Wednesday 25 April 2018

Wood Anemone and Wood Sorrel

Wood anemone and wood sorrel are two of our loveliest Spring flowers and they're both looking particularly beautiful in Colinton and Craiglockart Dells along the Water of Leith.

wood anemone

wood sorrel 

 Both species are also both indicators of ancient woodland. This means that where these flowers grow naturally is likely to have been continuously wooded since 1600 (in England, Wales or Northern Ireland) or since 1750 in Scotland. That the area has been continuously wooded for that length of time doesn't mean that all (or even most) of the trees are that age, nor does it in fact mean that the woodland is entirely natural - the Dells include significant numbers of trees that were planted as ornamental species by the old Estates that used to own the land and a fair number of hornbeams that were planted as their wood was used in the many mills that used to line the river. Ancient woodland though is always a precious habitat, full of species of flowers, fungi and lower plants that aren't found elsewhere. It's also a habitat that is under constant threat from inappropriate development for holiday homes or golf courses and the like.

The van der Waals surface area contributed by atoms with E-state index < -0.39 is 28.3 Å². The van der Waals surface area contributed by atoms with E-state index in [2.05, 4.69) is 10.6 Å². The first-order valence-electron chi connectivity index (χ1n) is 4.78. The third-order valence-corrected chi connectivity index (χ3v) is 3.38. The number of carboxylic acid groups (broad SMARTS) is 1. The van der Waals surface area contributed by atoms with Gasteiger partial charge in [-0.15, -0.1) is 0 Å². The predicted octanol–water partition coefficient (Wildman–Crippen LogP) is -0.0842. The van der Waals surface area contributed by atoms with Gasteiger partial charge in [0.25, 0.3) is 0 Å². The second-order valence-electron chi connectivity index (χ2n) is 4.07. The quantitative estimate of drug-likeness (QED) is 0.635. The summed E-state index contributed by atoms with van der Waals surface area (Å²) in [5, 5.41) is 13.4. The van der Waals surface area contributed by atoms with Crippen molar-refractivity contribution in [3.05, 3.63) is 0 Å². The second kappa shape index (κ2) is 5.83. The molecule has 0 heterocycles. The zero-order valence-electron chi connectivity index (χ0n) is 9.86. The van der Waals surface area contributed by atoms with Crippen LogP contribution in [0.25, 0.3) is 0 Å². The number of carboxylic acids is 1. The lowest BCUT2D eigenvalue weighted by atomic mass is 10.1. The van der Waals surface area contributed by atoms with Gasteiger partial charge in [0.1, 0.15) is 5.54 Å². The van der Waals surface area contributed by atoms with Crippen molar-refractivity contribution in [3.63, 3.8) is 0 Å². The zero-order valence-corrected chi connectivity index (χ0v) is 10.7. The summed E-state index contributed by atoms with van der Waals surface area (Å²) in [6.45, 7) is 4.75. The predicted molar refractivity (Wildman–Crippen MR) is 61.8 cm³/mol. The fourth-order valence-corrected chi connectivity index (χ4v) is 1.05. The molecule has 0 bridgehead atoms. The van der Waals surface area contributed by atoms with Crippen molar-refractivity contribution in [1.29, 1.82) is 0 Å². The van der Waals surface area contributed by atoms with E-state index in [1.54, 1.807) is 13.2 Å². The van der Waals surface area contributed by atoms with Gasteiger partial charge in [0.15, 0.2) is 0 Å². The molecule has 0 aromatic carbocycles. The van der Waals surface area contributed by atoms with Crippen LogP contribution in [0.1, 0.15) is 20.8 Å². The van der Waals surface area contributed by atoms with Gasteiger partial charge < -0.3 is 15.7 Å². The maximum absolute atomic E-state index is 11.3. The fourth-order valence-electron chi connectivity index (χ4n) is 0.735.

The UK Government recently took the welcome step of strengthening the protection given to ancient woodland in England in the National Planning Policy Framework (NPPF). It’s a change that should make a lasting difference for England’s last remaining ancient woodland. Unfortunately at the same time the status of individual ancient trees has been downgraded. This seems illogical and is certainly not helpful. You can find out more here and add your voice to the Woodland Trust campaign to give equal protection to ancient woodland and individual ancient trees.


Sandy said...

I am familiar with both of these plants. We are having such a cool spring I am wondering if the woodland flowers are out yet. Thanks for posting your photos from the woods.

Lowcarb team member said...

They are beautiful plants ...

All the best Jan